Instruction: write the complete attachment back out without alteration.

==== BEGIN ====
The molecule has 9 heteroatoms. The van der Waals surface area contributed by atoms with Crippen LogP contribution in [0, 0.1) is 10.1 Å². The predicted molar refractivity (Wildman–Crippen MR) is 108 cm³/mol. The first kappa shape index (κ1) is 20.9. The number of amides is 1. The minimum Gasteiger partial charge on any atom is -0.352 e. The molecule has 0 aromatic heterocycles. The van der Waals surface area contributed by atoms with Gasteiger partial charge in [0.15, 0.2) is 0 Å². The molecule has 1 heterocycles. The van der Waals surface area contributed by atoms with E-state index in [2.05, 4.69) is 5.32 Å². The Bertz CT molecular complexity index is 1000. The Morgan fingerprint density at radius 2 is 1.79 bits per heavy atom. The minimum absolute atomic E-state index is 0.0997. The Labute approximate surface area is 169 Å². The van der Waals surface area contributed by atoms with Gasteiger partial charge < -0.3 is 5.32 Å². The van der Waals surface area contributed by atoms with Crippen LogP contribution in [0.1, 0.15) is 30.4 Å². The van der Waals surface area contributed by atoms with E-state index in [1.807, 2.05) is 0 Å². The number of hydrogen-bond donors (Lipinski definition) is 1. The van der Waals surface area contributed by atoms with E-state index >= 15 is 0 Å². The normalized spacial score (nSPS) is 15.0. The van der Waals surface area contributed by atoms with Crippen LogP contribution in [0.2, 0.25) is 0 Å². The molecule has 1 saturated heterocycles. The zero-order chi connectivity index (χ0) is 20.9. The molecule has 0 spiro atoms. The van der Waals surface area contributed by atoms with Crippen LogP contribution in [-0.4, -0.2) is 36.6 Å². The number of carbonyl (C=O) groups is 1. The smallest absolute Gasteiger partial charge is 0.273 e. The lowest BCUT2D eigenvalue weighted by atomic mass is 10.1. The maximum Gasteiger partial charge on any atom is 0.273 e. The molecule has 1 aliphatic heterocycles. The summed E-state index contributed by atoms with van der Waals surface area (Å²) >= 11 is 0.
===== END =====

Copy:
The molecule has 9 heteroatoms. The van der Waals surface area contributed by atoms with Crippen LogP contribution in [0, 0.1) is 10.1 Å². The predicted molar refractivity (Wildman–Crippen MR) is 108 cm³/mol. The first kappa shape index (κ1) is 20.9. The number of amides is 1. The minimum Gasteiger partial charge on any atom is -0.352 e. The molecule has 0 aromatic heterocycles. The van der Waals surface area contributed by atoms with Gasteiger partial charge in [0.15, 0.2) is 0 Å². The molecule has 1 heterocycles. The van der Waals surface area contributed by atoms with E-state index in [2.05, 4.69) is 5.32 Å². The Bertz CT molecular complexity index is 1000. The Morgan fingerprint density at radius 2 is 1.79 bits per heavy atom. The minimum absolute atomic E-state index is 0.0997. The Labute approximate surface area is 169 Å². The van der Waals surface area contributed by atoms with Gasteiger partial charge < -0.3 is 5.32 Å². The van der Waals surface area contributed by atoms with Crippen LogP contribution in [0.1, 0.15) is 30.4 Å². The van der Waals surface area contributed by atoms with E-state index in [1.807, 2.05) is 0 Å². The number of hydrogen-bond donors (Lipinski definition) is 1. The van der Waals surface area contributed by atoms with E-state index >= 15 is 0 Å². The normalized spacial score (nSPS) is 15.0. The van der Waals surface area contributed by atoms with Crippen LogP contribution in [0.2, 0.25) is 0 Å². The molecule has 1 saturated heterocycles. The zero-order chi connectivity index (χ0) is 20.9. The molecule has 0 spiro atoms. The van der Waals surface area contributed by atoms with Crippen LogP contribution in [-0.4, -0.2) is 36.6 Å². The number of carbonyl (C=O) groups is 1. The smallest absolute Gasteiger partial charge is 0.273 e. The lowest BCUT2D eigenvalue weighted by atomic mass is 10.1. The maximum Gasteiger partial charge on any atom is 0.273 e. The molecule has 1 aliphatic heterocycles. The summed E-state index contributed by atoms with van der Waals surface area (Å²) >= 11 is 0.